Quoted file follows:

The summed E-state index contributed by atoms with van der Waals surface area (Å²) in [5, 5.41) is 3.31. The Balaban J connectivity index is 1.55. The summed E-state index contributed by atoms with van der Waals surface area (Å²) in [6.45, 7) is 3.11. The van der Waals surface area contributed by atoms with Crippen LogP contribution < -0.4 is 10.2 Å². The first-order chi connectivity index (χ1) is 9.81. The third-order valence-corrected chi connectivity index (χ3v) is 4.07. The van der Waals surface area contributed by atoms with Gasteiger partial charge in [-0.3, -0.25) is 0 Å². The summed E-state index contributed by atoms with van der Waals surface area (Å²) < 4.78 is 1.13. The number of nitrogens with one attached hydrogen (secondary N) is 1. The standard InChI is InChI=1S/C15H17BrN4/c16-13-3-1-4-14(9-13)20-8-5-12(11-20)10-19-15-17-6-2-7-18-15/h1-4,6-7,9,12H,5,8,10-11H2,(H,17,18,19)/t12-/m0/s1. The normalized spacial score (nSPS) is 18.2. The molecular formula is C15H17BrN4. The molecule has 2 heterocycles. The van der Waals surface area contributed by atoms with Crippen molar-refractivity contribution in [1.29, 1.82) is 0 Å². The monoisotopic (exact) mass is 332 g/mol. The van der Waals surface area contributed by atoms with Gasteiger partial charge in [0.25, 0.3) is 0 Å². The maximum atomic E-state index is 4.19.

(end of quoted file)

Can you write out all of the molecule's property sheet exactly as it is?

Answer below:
The summed E-state index contributed by atoms with van der Waals surface area (Å²) in [5, 5.41) is 3.31. The Balaban J connectivity index is 1.55. The summed E-state index contributed by atoms with van der Waals surface area (Å²) in [6.45, 7) is 3.11. The van der Waals surface area contributed by atoms with Crippen LogP contribution < -0.4 is 10.2 Å². The first-order chi connectivity index (χ1) is 9.81. The third-order valence-corrected chi connectivity index (χ3v) is 4.07. The van der Waals surface area contributed by atoms with Gasteiger partial charge in [-0.3, -0.25) is 0 Å². The summed E-state index contributed by atoms with van der Waals surface area (Å²) < 4.78 is 1.13. The number of nitrogens with one attached hydrogen (secondary N) is 1. The standard InChI is InChI=1S/C15H17BrN4/c16-13-3-1-4-14(9-13)20-8-5-12(11-20)10-19-15-17-6-2-7-18-15/h1-4,6-7,9,12H,5,8,10-11H2,(H,17,18,19)/t12-/m0/s1. The normalized spacial score (nSPS) is 18.2. The molecular formula is C15H17BrN4. The molecule has 2 heterocycles. The van der Waals surface area contributed by atoms with Crippen molar-refractivity contribution in [1.29, 1.82) is 0 Å². The monoisotopic (exact) mass is 332 g/mol. The van der Waals surface area contributed by atoms with Gasteiger partial charge in [0.25, 0.3) is 0 Å². The maximum atomic E-state index is 4.19.